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Old 01-16-2008, 05:04 PM
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What's the Precision on a Drill Press?

I have been having problems with a Jet drill press that I purchased. They sent me one in the mail after proclaiming that they tested the machine. Well, the chuck once again is wobbling. However, I drilled some holes with some hole saws and took measurements with a dial caliper. Could anyone tell me if these measurements are standard for a nice drill press?

For a 1" hole saw (1" nominal), the drilled hole measured 1.020".
The 7/8" hole saw (.875" nominal) bit itself measured .850" and the hole measured .880".

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Old 01-16-2008, 05:27 PM
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Hole saws always shake around and make the hole a little bigger. Those figures seem fine to me. And I worked as an outboard mechanic for 20 years so I drilled a lot of holes with hole saws.
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Old 01-16-2008, 06:07 PM
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Does Jet have you believing a wobbling chuck is acceptable as long as you find the hole quality acceptable?

Speedy is right about hole saws - they aren't very deadly.

I have a Taiwan 14 drill press - made in Taiwan and sold under 14 different names. The chuck wobbled. So, I bought a Jacobs chuck from Grainger and no more complaints from me. But, that was 30 years ago when I think even the cheap stuff was made better then the sfuff from mainland China is today.

Put a six inch piece of half inch drill rod in your press and dial indicate it at the bottom end. I'd be returning the press if I saw more than .0015/.002" TIR. I think you can get that accuracy from presses less expensive than Jet.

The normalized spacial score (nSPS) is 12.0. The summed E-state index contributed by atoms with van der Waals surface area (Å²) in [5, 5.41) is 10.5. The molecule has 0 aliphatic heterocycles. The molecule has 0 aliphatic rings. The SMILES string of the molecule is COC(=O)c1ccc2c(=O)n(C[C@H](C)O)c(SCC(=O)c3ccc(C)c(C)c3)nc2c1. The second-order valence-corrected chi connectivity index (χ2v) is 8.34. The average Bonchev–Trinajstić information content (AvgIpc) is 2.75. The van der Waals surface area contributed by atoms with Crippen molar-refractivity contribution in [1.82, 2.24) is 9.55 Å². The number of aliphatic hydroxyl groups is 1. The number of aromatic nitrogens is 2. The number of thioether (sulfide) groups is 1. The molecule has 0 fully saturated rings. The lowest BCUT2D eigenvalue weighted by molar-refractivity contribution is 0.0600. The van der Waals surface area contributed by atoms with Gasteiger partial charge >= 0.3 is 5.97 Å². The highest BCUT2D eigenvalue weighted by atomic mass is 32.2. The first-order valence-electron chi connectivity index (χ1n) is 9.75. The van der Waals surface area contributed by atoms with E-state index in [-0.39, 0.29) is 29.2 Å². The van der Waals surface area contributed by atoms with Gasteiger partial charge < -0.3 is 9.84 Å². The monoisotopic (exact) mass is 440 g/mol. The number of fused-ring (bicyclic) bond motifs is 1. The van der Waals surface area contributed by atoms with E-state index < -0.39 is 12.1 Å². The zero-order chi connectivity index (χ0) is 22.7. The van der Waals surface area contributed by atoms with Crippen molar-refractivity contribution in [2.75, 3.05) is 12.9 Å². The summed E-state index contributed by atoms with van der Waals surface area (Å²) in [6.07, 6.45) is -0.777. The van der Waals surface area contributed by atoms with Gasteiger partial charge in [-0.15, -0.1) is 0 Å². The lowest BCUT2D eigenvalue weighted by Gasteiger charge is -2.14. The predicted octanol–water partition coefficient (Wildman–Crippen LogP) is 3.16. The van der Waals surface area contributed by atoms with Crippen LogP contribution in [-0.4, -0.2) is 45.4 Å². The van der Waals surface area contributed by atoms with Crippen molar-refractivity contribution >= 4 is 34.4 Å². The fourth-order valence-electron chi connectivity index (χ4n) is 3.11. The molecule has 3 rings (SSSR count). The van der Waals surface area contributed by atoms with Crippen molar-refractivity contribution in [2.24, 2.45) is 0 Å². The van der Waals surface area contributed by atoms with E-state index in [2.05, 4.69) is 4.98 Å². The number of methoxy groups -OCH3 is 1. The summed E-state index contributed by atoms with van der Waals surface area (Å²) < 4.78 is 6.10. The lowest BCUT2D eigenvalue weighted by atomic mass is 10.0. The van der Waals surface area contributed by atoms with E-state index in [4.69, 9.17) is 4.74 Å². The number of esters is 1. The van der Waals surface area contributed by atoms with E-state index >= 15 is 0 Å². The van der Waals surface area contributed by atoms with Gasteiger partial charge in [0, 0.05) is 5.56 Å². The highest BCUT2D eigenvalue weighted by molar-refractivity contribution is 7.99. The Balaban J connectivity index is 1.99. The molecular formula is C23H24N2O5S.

Having said that, let me put this into prospective. It's a drill press, not a CNC Mill. Punching and center drilling your holes will help the accuracy of your drilling.
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Old 01-16-2008, 07:37 PM
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I don't think I have ever seen a hole saw cut a true hole.(Never the same sizes as the hole saw.)
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Old 01-16-2008, 07:38 PM
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Dugg ,I agree thats why I waited till I could afford the one I wanted from Sears and don't regret the$300.00 I spent on it. The chuck doesn't wobble at all.And after about 10 years it is still in good working order.
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Old 01-17-2008, 10:18 AM
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I'm a "closet machinists" of sources, and the info your getting here is correct. There are too many variables to try to gage the accuracy of your drill press by measuring the holes you get with a hole saw. "IF" I was you, I'd get a dial gage with a magnetic base and measure the "run-out" on the chuck of this press. Once you got some figures on that I'd call JET company directly and talk with their service dept and ask what you can expect (run-out) from a factory new machine. That should give you an idea of the accuracy of your machine. My $0.02 anyway, Good Luck!

Last edited by 11echo; 01-18-2008 at 07:57 AM.
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Old 01-17-2008, 12:13 PM
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My Craftsman has no visible runout. It will holesaw to a couple thousandths of the saw size. If you look at the chuck while it is running and the sides look fuzzy or blurred, thats to much runout even for general shop work. Always punch and predrill your centers. Set up your work to have the least amount of quill extended you can. Finish each hole without moving the work if at all possible. Drill a 1/4" hole first before using a holesaw. Have the piece firmly anchored prior to drilling or cutting with a holesaw. Time is cheap compared to emergency room visits. Replace the drill with a solid rod (I use drill blank) to prevent wallowing of the hole. I modify my saws so that they seat firmly on the drive when the pins are engaged. Any thing you can do to eliminate runout, chatter and vibration produces a cleaner hole. Clean the saw regularly while cutting and use plenty of lubrication. Run the saw at the recommended speed. Slower is better than faster. Discard any saw that is dull, has teeth missing or has been involved in a bind that made the work move.